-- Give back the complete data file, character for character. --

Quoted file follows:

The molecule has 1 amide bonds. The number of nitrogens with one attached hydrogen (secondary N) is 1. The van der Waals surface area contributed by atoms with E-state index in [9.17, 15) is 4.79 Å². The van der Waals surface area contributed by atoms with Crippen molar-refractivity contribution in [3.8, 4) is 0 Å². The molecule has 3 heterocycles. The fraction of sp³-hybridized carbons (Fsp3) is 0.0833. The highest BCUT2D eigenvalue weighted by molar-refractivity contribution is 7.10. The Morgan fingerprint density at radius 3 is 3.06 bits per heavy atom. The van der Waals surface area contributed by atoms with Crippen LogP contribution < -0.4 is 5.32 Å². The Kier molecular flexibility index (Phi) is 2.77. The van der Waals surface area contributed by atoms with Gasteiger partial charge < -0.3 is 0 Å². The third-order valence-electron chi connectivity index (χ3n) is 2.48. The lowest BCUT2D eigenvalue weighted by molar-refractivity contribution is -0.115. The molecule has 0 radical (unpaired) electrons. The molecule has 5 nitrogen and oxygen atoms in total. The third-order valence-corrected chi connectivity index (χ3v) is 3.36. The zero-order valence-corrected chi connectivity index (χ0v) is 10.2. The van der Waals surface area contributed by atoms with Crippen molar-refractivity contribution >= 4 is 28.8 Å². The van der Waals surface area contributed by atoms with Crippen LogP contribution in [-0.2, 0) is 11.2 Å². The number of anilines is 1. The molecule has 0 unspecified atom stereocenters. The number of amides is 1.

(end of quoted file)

The molecule has 1 amide bonds. The number of nitrogens with one attached hydrogen (secondary N) is 1. The van der Waals surface area contributed by atoms with E-state index in [9.17, 15) is 4.79 Å². The van der Waals surface area contributed by atoms with Crippen molar-refractivity contribution in [3.8, 4) is 0 Å². The molecule has 3 heterocycles. The fraction of sp³-hybridized carbons (Fsp3) is 0.0833. The highest BCUT2D eigenvalue weighted by molar-refractivity contribution is 7.10. The Morgan fingerprint density at radius 3 is 3.06 bits per heavy atom. The van der Waals surface area contributed by atoms with Crippen LogP contribution < -0.4 is 5.32 Å². The Kier molecular flexibility index (Phi) is 2.77. The van der Waals surface area contributed by atoms with Gasteiger partial charge < -0.3 is 0 Å². The third-order valence-electron chi connectivity index (χ3n) is 2.48. The lowest BCUT2D eigenvalue weighted by molar-refractivity contribution is -0.115. The molecule has 0 radical (unpaired) electrons. The molecule has 5 nitrogen and oxygen atoms in total. The third-order valence-corrected chi connectivity index (χ3v) is 3.36. The zero-order valence-corrected chi connectivity index (χ0v) is 10.2. The van der Waals surface area contributed by atoms with Crippen molar-refractivity contribution >= 4 is 28.8 Å². The van der Waals surface area contributed by atoms with Crippen LogP contribution in [-0.2, 0) is 11.2 Å². The number of anilines is 1. The molecule has 0 unspecified atom stereocenters. The number of amides is 1.